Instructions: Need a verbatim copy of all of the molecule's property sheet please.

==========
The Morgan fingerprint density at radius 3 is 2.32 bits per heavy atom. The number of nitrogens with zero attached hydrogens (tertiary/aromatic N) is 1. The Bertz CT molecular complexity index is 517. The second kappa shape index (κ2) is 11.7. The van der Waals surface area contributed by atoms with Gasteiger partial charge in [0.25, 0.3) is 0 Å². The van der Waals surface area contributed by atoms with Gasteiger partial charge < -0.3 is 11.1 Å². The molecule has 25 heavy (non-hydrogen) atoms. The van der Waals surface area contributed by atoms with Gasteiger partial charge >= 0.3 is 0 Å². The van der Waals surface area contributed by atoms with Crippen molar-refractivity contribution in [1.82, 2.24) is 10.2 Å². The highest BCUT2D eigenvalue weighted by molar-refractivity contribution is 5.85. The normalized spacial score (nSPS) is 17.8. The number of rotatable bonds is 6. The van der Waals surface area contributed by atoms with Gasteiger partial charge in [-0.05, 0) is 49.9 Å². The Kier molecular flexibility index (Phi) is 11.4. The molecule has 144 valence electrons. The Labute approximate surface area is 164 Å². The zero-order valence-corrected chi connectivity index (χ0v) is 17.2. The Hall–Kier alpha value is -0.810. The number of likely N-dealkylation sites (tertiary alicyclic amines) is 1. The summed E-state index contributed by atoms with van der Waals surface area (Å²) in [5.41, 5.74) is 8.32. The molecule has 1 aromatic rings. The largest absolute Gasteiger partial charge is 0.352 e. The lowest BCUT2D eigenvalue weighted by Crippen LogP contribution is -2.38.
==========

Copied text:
The Morgan fingerprint density at radius 3 is 2.32 bits per heavy atom. The number of nitrogens with zero attached hydrogens (tertiary/aromatic N) is 1. The Bertz CT molecular complexity index is 517. The second kappa shape index (κ2) is 11.7. The van der Waals surface area contributed by atoms with Gasteiger partial charge in [0.25, 0.3) is 0 Å². The van der Waals surface area contributed by atoms with Gasteiger partial charge < -0.3 is 11.1 Å². The molecule has 25 heavy (non-hydrogen) atoms. The van der Waals surface area contributed by atoms with Gasteiger partial charge >= 0.3 is 0 Å². The van der Waals surface area contributed by atoms with Crippen molar-refractivity contribution in [1.82, 2.24) is 10.2 Å². The highest BCUT2D eigenvalue weighted by molar-refractivity contribution is 5.85. The normalized spacial score (nSPS) is 17.8. The number of rotatable bonds is 6. The van der Waals surface area contributed by atoms with Gasteiger partial charge in [-0.05, 0) is 49.9 Å². The Kier molecular flexibility index (Phi) is 11.4. The molecule has 144 valence electrons. The Labute approximate surface area is 164 Å². The zero-order valence-corrected chi connectivity index (χ0v) is 17.2. The Hall–Kier alpha value is -0.810. The number of likely N-dealkylation sites (tertiary alicyclic amines) is 1. The summed E-state index contributed by atoms with van der Waals surface area (Å²) in [5.41, 5.74) is 8.32. The molecule has 1 aromatic rings. The largest absolute Gasteiger partial charge is 0.352 e. The lowest BCUT2D eigenvalue weighted by Crippen LogP contribution is -2.38.